SIKSILK refused trademark registration because clothing contained no silk. In re Monkey IP Limited

SIKSILK refused trademark registration because clothing contained no silk. In re Monkey IP Limited

A trademark is a something that a producer of a product uses to distinguish its products from competitors.  Trademark holders are granted the right to exclude others from placing the trademark on products not produced by the trademark holder.  Protection for a trademark begins merely by using a trademark in commerce.  A trademark can be registered in the United States to strengthen the rights associated with the trademark, however, registration is not a prerequisite to begin using a trademark .

The motivation behind trademark law is to protect consumers, not to reward producers.  Trademark law is intended to prevent consumer confusion and protect consumers from inferior quality products.  For that reason a trademark which is likely to deceive or trick consumers cannot be registered as a trademark.

Under Section 2(a) of the Trademark Act, an application to register a trademark must be refused if a mark consists of or comprises deceptive matter. 15 U.S.C. § 1052(a).  A deceptive mark cannot be registered on the Principal or Supplemental Register, and neither acquired distinctiveness nor a disclaimer of the deceptive matter can make it registrable.

The test for determining whether a trademark is deceptive has three factors:

(1) Is the term misdescriptive of the character, quality, function, composition or use of the goods?

(2) If so, are prospective purchasers likely to believe that the misdescription actually describes the goods?

(3) If so, is the misdescription likely to affect the purchasing decision of a significant portion of relevant consumers?

A trademark may be found deceptive on the basis of a single deceptive term that is embedded in a larger mark.  However, the deceptiveness of a single term can be negated by the impression of the whole trademark.  This means that whether a term is considered deceptive strongly depends on the evidence a trademark applicant presents during the trademark application process.  It is helpful to study case law to understand exactly when a trademark is consider deceptive.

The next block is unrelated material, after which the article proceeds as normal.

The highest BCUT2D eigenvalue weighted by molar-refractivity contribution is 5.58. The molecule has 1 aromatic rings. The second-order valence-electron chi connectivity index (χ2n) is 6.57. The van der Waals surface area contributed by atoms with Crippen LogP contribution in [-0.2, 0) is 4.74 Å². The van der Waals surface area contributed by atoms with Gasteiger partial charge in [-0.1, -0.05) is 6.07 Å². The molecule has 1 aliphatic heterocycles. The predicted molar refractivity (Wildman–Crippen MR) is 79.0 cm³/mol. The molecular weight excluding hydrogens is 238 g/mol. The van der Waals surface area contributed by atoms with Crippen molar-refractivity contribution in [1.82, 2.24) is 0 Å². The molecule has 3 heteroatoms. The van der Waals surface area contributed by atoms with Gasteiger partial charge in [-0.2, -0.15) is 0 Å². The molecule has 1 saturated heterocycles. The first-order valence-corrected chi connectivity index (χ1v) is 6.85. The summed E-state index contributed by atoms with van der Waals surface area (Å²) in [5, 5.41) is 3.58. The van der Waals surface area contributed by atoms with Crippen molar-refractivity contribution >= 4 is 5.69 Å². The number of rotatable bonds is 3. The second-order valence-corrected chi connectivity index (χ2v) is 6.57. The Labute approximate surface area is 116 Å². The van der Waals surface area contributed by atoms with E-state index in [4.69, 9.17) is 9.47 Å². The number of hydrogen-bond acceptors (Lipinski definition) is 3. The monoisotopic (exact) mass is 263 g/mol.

In re Monkey IP Limited, Serial No. 88265123 (TTAB 2020) is an example of a case where a trademark which used slang was  refused registration because the USPTO found it deceptive.

The trademark in question is SIKSILK.  Monkey IP Limited filed a trademark application for clothing.   The term SIKSILK implies that the trademark would be used to brand clothing made of silk fiber, however the applicant acknowledged during the application examination that the clothing would probably not be made from silk.

The Trademark Examining Attorney has refused registration of the trademark under Section 2(a) of the Trademark Act, 15 U.S.C. § 1052(a), on the ground that it is deceptive when used in connection with the identified goods.  The applicant appealed the refusal to the Trademark Trial and Appeal Board.

On appeal  the applicant asserted that silk has an alternative slang meaning, i.e. “very good” therefore consumers would not be deceived into thinking that products were actually made of silk fiber.  To prove its point applicant submitted screen shots of several online dictionaries which gave alternative slang definitions for silk.  In its decision the TTAB explained that for a term to misdescribe goods, the term must be merely descriptive of a significant aspect of the goods which the goods could plausibly possess but in fact do not.

The TTAB noted that the definition of a word depends on how relevant purchasers define a word.  In the case of clothing the general public are relevant purchasers.  The applicant cannot limit relevant purchasers to a particular demographic who may be aware of the slang definitions of silk.  The TTAB did note that SIK is phonetically equivalent to SICK which is generally accepted as a slang term for “very good”.  However the combination of SIKSILK was not sufficient to prevent the mark from being perceived as the misdescriptive term SILK.

The TTAB affirmed the refusal because applicant failed to demonstrate that prospective purchasers would regard SIKSILK as conveying a double meaning.

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